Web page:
bore away. That he at first hauled the wind, and stood after the wherry, but finding that he gained no ground, hel bore away after the other vessel, which probably would also have escaped, if I had not stopped her, for that he gained very little ground in the chace. She appeared to be laden with tea, brandy, and other goods, from Roscoe in France; and though she was steering a south-west course, pretended to be bound to Bergen in Norway. She belonged to Liverpool, was called the Jenny, and commanded by one Robert Christian. Her brandy and tea were in small kegs and bags; and all appearances being strongly against her, I detained her, in order to be sent to England.
At half an hour after five, on the 13th, we saw the islands. of Scilly, on the 19th, I landed at Hastings in Sussex; and at four the next morning, the ship anchored safely in the Downs, it being just 637 days since her weighing anchor in Plymouth Sound. To this narrative, I have only to add, that the object of the 'voyage being discovery, it was my constant practice, during the whole time of my navigating those parts of the sea which are not perfectly known, to lieto every night, and make sail only in the day, that nothing might escape me...I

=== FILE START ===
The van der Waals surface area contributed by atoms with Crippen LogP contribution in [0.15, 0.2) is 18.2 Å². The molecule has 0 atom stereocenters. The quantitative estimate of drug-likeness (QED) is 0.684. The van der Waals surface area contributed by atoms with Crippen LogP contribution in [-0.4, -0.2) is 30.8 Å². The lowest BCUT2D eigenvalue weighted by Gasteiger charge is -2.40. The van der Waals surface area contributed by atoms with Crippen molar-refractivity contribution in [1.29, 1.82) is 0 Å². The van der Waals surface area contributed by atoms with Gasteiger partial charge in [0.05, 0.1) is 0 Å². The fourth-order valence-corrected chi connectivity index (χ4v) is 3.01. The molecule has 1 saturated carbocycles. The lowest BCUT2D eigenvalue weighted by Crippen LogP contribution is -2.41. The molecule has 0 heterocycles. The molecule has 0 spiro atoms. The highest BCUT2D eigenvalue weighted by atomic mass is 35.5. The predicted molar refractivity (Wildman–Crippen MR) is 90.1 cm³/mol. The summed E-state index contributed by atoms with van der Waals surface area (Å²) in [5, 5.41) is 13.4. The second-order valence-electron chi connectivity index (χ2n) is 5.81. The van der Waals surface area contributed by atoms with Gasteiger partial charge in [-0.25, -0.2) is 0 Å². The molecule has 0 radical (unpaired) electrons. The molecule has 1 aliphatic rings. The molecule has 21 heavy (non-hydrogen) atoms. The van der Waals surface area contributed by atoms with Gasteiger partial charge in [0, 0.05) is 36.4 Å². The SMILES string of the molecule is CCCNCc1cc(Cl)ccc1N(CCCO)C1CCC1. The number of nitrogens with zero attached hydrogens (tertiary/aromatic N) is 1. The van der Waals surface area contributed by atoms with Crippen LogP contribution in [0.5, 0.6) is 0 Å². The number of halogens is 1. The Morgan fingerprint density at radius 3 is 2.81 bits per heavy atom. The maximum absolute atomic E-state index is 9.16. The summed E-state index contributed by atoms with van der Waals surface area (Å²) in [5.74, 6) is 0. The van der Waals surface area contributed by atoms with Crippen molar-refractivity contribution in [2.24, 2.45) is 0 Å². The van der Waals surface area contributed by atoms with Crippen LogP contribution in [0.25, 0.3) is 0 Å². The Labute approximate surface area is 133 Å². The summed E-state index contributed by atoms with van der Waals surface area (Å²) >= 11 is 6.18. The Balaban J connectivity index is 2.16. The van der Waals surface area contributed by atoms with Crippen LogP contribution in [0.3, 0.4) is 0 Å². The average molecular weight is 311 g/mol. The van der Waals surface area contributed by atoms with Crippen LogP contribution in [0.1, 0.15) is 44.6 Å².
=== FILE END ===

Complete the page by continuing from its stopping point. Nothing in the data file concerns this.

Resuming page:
i }'& A Table of the Latitudes and the Longitudes West of London,
with the Variation of the Needle, at several Ports, and Bituations at Sea, from Observations made on board his Majesty's Ship the Dolphin ; and her Nauticul Reckoning during the Voyage which she made round the World in the Yedrs 1766, 1767, 1768, under the Command of Captain Samuel Wallis.
Time Names of PLACES.
Latitude Longitude served by Dr Variation: when, in... supposed. Maskeline's
ution 1766. Lizard Aug. 22. 150° Ó' N.
210 O'W. Funchall R. Madeira Sept. 8. 32 ' 35 N. 18 o W. 16° 40 W. 14 10 W. Port Praja St Jaga Sept. 24. 14 53 N. 29 50 W.
8 20 W. Port Desire
Dec. 8. 47 56 S. 67 20 W. 66 24 W.123 15 E. Cape Virgin Mary Dec. 17. 52 24 S. 70 4. W. 69 @ W.128 0 E.
A Table of the Latitudes and Longitudes $e. continued.
Long. ob Names of PLACES.
Time Latitude Longitude served by Dr Variation. when. in.
supposed. Maskeline s
1766, Point Possession Dec. 23.52 30 S. 70 11 W 69 50 W 12 40 E. Point Porpass Dec. 26153 8 S
71 0 W
71 30 W.122 50 E. Port Famine
Dec. 27.153 43 S. 71 o W. 71 32 W.22 30 E.